The Smoothie Cheat Sheet
My sister-in-law doesn’t eat any processed foods, cooks from scratch, and uses the juice squeezed from oranges to sweeten her hot tea. She pre-cuts the week’s fruit so at breakfast her children can simply pull it out and add what they want to their yogurt.
I am not that kind of mother.
I don’t think about food until the moment I am hungry or my 10-year old is demanding a meal. Which doesn’t mean I don’t care about her health or mine. I do. I’m just not a “foodie” or a person who enjoys food preparation.
I could eat a tuna fish sandwich for dinner every night for a year without getting bored if I wasn’t worried about our mercury consumption. In some of my less-proud moments, I have actually put mayonnaise right in the can so I don’t have to dirty a bowl. I’ve skipped chopping an onion or cutting a tomato if I’m in a hurry. I’m not exactly a gourmet girl.
So, I have come up with many shortcuts and techniques to get fresh fruits and veggies into our family diet. Maybe my tricks can help you.
Doing the Math
First, I ask my math-minded daughter almost daily how many fruits and vegetables she has had. She has to name them and tell me the color and amount each night. Five different ones is our “minimum,” and seven is the goal we shoot for daily. If either (or both of us) has fallen short, we end the day with a smoothie.
This is my version of a daily multivitamin (which we also take when we remember), but it comes in the form of fresh food. Our smoothies start with yogurt—whole fat for my lean daughter who needs to gain a few pounds and low or non-fat for me.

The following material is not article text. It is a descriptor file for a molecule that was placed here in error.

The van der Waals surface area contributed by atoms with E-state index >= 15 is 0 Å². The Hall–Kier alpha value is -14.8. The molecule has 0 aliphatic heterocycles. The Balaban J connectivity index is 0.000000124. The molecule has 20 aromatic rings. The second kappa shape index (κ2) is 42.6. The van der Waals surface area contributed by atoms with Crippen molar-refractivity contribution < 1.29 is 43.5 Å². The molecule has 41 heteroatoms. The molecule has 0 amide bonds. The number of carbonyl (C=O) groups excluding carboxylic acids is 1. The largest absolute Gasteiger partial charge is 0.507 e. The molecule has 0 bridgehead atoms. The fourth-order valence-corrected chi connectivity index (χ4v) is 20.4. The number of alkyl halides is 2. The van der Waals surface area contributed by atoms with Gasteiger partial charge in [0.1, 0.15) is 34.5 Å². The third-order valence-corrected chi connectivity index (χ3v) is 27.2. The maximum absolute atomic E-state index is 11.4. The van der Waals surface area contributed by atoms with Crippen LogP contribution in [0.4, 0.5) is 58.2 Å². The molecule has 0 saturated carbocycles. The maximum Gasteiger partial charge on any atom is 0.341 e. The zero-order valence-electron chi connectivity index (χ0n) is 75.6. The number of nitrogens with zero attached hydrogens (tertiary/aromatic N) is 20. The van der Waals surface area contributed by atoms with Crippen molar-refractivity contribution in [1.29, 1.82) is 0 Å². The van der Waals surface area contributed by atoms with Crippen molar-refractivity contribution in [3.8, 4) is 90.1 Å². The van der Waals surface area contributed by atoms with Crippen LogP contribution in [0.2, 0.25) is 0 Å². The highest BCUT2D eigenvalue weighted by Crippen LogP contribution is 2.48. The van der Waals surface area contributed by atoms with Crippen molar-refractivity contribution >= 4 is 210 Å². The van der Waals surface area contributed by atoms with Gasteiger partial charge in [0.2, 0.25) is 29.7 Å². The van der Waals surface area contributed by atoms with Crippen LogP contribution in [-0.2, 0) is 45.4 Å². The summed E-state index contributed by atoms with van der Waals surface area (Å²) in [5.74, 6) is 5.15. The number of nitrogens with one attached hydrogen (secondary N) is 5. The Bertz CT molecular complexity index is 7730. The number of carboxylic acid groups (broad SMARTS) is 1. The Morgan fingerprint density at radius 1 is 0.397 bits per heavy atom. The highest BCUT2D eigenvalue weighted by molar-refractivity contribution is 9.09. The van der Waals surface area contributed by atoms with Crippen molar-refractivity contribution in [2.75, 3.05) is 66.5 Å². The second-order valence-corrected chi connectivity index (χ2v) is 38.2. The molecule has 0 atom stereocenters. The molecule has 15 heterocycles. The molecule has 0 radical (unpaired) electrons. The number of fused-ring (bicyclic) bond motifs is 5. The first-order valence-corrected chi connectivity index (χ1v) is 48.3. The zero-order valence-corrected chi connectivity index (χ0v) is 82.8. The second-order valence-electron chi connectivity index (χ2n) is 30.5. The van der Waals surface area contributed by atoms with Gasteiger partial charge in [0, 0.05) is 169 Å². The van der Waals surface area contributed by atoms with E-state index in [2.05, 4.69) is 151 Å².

We scour the kitchen and add blueberries, strawberries, and raspberries (fresh or frozen depending on time of year and sale prices), as well as oranges, apples, bananas, and vegetables such as spinach and lettuce.
Flavor is not the primary goal though they always taste really good. Our goal is to add color (yellow, orange, red, blue, and green) to the blender and our bodies before we go to bed.
I like to sweeten my smoothies with a little organic peanut butter which, with the yogurt, balances out the natural sugars with protein. I also add flax seed, wheat germ, and apple cider or lemon juice if I have it as well as ice cubes so the texture is thick.
(Note for new smoothie drinkers: skip the wheat germ or flax seed if you're turned off by the gritty texture.) Also, for children (or adults) used to super-sweet, not-so-healthy smoothies, the all-natural homemade ones can taste a little watery. Be aware of who you are serving and add more peanut butter or a scoop of frozen yogurt or a drop of vanilla to make it sweeter.
If you are a natural in the kitchen, like my sister-in-law, you have probably had your full serving of fruits and veggies by nine a.m. If not, feel free to use my “smoothie cheat” recipe to help you get over your not-yet-green-enough or organic-enough guilt.
What's your favorite way of "sneaking" more healthy habits into your or your family's day?